In his regular column on the art of persuasion, Sam Leith explores a grammatical construction he calls the “marketing gerund” (AKA present participle): “‘Delivering quality first’ is a BBC Trust slogan. If it sounds like anodyne business-blurb, that may just be the temper of the times: that subjectless “-ing” form of slogan is ever more widely used… Why is it so popular? My hunch is that it is an elegant, if slightly cheesy, way of having your cake and eating it. It puts, right up front in your slogan, a strong and action-filled verb but it also makes it sound almost stative (describing a state of being rather than an action)…an ongoing thing.”
Like all the tools and rules of writing, the ing thing is neither good nor bad. It can be used more or less well and a lot of that comes down to context. But there’s no denying its neat power to free actions from the shackles of a set time and space and in so doing to give your communication a touch of the eternal.
I’ve just finished reading How Music Works – a mighty fine book by one of my heroes, David Byrne. It’s packed full of all kinds of good thoughts and insights – from the importance of context in any kind of creation to the need for empathy for any type of communication, from the vocal roots of song to the merits of amateurs.
Oh yes, and the multi-layered, non-hierarchical nature of acoustic culture compared to the relatively fixed views of visual culture – “In an acoustic world one senses essence, whereas in a visual universe one sees categories and hierarchies.” It’s a point that’s all the stronger coming from a dude who’s known not only for great songs but also great images – he of the totally enormous big suit and collabs with the late great Tibor Kalman.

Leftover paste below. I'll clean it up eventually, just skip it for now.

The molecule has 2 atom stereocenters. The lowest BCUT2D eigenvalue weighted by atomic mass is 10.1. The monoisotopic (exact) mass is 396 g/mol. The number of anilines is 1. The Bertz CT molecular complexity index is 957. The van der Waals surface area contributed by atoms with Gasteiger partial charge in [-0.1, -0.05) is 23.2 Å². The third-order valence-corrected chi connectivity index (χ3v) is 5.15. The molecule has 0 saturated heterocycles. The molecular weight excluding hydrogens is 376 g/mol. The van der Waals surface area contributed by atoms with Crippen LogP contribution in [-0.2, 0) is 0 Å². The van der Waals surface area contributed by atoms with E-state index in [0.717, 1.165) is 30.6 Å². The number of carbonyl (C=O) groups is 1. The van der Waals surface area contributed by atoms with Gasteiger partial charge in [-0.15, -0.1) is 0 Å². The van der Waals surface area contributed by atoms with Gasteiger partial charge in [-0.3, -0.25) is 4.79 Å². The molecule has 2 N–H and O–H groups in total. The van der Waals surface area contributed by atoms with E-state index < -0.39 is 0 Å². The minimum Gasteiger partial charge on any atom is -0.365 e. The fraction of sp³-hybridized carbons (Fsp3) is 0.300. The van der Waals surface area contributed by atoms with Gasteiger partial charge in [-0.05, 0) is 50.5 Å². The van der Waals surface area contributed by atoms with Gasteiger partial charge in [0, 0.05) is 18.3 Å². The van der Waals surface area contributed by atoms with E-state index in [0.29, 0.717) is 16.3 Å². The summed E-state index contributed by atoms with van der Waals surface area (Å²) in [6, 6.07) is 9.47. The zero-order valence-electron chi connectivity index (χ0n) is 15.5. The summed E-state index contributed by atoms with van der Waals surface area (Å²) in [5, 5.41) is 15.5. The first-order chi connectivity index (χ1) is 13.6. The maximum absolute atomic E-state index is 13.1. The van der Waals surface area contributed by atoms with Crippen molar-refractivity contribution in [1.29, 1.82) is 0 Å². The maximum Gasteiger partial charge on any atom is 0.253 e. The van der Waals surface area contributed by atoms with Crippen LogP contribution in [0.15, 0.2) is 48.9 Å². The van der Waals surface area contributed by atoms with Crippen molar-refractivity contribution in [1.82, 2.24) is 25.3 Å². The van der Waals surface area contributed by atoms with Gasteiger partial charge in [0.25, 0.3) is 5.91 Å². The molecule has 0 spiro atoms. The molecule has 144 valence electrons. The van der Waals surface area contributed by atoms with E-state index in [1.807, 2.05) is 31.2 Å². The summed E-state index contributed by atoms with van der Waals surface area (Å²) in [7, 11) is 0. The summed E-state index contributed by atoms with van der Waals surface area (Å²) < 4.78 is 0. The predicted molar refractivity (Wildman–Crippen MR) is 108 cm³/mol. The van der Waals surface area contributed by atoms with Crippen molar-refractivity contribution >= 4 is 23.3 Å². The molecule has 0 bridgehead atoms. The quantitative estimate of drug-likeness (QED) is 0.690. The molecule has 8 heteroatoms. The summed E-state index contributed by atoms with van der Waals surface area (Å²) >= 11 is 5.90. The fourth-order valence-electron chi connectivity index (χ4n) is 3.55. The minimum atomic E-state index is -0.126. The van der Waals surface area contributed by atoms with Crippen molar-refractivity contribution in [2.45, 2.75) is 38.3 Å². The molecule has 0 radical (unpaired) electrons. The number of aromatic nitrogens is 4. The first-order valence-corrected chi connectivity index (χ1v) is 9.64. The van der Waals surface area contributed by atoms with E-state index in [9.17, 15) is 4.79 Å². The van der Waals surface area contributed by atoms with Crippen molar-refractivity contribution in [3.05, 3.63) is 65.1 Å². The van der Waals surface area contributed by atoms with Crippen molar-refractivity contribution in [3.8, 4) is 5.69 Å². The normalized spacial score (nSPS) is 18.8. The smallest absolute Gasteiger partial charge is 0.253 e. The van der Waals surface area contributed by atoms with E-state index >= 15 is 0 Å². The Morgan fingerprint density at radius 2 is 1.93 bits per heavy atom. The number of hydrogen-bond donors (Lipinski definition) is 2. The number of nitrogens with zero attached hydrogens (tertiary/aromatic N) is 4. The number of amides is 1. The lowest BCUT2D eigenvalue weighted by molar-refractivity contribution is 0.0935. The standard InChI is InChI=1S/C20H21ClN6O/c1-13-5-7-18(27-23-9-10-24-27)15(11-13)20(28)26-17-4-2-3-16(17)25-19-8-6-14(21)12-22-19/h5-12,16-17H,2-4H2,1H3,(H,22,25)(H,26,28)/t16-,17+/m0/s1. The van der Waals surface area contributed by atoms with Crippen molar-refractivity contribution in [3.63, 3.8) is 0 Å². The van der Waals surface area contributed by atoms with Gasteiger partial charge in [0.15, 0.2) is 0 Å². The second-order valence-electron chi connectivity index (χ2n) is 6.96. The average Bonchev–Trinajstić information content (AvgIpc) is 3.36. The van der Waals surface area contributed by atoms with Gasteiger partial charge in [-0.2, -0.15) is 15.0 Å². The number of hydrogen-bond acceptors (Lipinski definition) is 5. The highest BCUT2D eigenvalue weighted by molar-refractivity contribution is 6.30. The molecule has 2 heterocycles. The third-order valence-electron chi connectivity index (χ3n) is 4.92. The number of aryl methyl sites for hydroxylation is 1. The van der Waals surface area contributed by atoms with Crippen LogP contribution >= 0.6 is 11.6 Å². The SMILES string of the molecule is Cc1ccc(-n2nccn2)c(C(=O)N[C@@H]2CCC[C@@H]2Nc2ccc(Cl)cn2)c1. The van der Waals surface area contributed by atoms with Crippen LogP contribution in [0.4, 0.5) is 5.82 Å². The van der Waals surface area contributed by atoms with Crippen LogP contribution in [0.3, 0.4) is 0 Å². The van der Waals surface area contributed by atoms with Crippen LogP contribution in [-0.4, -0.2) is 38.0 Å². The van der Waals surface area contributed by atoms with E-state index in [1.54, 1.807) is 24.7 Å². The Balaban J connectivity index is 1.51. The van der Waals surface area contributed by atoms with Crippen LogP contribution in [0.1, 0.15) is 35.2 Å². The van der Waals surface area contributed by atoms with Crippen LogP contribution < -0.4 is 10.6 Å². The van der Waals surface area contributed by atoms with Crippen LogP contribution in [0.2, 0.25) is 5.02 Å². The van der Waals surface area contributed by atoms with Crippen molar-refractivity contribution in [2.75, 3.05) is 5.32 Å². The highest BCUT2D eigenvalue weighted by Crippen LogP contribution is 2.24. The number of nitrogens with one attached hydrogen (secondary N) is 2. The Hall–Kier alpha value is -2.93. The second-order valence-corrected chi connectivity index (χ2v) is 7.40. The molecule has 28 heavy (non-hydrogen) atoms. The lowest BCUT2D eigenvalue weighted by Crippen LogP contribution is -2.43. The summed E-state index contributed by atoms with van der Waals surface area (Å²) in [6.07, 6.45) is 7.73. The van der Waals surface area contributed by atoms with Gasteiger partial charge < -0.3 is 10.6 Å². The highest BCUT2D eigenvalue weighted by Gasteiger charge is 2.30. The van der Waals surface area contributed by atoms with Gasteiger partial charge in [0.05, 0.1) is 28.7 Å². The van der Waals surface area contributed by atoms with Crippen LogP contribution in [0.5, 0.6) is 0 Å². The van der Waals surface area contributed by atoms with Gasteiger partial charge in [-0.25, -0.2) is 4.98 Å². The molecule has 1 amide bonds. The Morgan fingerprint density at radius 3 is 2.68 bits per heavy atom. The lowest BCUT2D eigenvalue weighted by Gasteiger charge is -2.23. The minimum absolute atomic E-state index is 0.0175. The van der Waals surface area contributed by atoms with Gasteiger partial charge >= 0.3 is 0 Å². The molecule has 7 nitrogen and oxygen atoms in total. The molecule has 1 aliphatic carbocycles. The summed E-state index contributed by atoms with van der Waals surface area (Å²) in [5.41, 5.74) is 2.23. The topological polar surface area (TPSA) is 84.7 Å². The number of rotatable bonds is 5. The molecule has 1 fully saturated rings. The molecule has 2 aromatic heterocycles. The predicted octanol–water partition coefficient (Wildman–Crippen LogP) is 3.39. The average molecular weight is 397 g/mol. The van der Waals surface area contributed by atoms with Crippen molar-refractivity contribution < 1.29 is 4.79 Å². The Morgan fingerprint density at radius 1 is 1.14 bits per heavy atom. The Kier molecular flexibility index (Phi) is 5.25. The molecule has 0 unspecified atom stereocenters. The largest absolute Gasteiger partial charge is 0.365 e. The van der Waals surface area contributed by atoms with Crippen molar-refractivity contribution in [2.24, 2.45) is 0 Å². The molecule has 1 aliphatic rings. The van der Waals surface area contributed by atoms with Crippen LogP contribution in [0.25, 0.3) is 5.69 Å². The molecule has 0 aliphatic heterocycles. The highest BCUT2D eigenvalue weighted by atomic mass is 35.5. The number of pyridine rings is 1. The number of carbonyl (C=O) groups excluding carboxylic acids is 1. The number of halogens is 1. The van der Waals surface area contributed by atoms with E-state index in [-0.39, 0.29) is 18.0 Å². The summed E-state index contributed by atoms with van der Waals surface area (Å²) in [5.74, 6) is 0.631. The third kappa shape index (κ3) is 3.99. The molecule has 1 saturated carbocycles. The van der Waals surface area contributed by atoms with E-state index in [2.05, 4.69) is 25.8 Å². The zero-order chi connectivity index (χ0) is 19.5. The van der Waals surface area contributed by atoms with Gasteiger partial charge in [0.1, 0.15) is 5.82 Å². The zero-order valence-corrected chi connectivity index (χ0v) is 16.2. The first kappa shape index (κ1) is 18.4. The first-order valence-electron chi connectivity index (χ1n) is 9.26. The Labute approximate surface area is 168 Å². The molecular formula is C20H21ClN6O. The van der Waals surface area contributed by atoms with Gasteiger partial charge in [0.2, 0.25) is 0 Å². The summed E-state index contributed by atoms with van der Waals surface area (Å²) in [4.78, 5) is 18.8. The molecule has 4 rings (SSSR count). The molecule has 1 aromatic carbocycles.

Along the way, he describes how he came up with the lyrics for one of my favourite songs, Once In A Lifetime. “I tried not to censor the potential lyrics I wrote down. Sometimes I would sing the melodic fragments over and over, trying random lyric phrases, and I could sense when one syllable was more appropriate than another. I began to notice, for example, that the choice of a hard consonant instead of a soft one implied something, something emotional. A consonant wasn’t merely a formal decision, it felt different. Vowels, too had emotional resonances – a soft ooh and a pinched aah have very different associations.”
So the trick is to treat consonants and vowels, the building blocks of your words, as melodic fragments – for as Mr Byrne highlights, the feeling as much as the meaning is key.
“Choose the English that helps you win” runs the headline of Michael Skapinker’s article in the FT, following the launch of the University of Southampton’s Centre for Global Englishes. “That’s right: Englishes, because as the language spreads, people are speaking and writing it in many different ways.”
With multiple forms and over a million words and counting, we’ve never had so much choice. Our happy challenge is to craft a winning English for every context and occasion. One that’s as fitting as it is characterful – from Compare the Meerkat’s Simples speak to the Queen’s English.